This Blackbird accrued about 2,800 hours of flight time during 24 years of active service with the U.S. Air Force. On its last flight, March 6, 1990, Lt. Col. Ed Yielding and Lt. Col. Joseph Vida set a speed record by flying from Los Angeles to Washington, D.C., in 1 hour, 4 minutes, and 20 seconds, averaging 3,418 kilometers (2,124 miles) per hour. At the flight’s conclusion, they landed at Washington-Dulles International Airport and turned the airplane over to the Smithsonian.

Transferred from the United States Air Force.

Manufacturer:
Lockheed Aircraft Corporation

Designer:
Clarence L. "Kelly" Johnson

Date:
1964

Country of Origin:
United States of America

Dimensions:
Overall: 18ft 5 15/16in. x 55ft 7in. x 107ft 5in., 169998.5lb. (5.638m x 16.942m x 32.741m, 77110.8kg)
Other: 18ft 5 15/16in. x 107ft 5in. x 55ft 7in. (5.638m x 32.741m x 16.942m)

Materials:
Titanium

Physical Description:
Twin-engine, two-seat, supersonic strategic reconnaissance aircraft; airframe constructed largley of titanium and its alloys; vertical tail fins are constructed of a composite (laminated plastic-type material) to reduce radar cross-section; Pratt and Whitney J58 (JT11D-20B) turbojet engines feature large inlet shock cones.

• • • • •

See more photos of this, and the Wikipedia article.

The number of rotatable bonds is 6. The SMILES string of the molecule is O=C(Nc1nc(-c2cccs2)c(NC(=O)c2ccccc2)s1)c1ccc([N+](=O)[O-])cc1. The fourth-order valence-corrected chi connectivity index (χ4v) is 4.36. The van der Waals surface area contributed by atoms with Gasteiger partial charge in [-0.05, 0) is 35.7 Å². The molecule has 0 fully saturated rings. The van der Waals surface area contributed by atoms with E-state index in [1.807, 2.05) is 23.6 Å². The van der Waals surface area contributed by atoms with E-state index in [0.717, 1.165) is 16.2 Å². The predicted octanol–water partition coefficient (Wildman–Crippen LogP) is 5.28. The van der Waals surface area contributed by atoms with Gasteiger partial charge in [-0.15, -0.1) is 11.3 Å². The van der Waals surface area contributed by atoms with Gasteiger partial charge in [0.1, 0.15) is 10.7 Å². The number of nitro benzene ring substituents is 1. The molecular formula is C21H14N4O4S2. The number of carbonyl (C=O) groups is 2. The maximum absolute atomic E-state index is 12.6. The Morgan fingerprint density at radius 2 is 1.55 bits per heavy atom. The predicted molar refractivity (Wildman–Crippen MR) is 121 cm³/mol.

Details, quoting from Smithsonian National Air and Space Museum | Space Shuttle Enterprise:

Manufacturer:
Rockwell International Corporation

Country of Origin:
United States of America

Dimensions:
Overall: 57 ft. tall x 122 ft. long x 78 ft. wing span, 150,000 lb.
(1737.36 x 3718.57 x 2377.44cm, 68039.6kg)

Materials:
Aluminum airframe and body with some fiberglass features; payload bay doors are graphite epoxy composite; thermal tiles are simulated (polyurethane foam) except for test samples of actual tiles and thermal blankets.

The first Space Shuttle orbiter, "Enterprise," is a full-scale test vehicle used for flights in the atmosphere and tests on the ground; it is not equipped for spaceflight. Although the airframe and flight control elements are like those of the Shuttles flown in space, this vehicle has no propulsion system and only simulated thermal tiles because these features were not needed for atmospheric and ground tests. "Enterprise" was rolled out at Rockwell International’s assembly facility in Palmdale, California, in 1976. In 1977, it entered service for a nine-month-long approach-and-landing test flight program. Thereafter it was used for vibration tests and fit checks at NASA centers, and it also appeared in the 1983 Paris Air Show and the 1984 World’s Fair in New Orleans. In 1985, NASA transferred "Enterprise" to the Smithsonian Institution’s National Air and Space Museum.

Transferred from National Aeronautics and Space Administration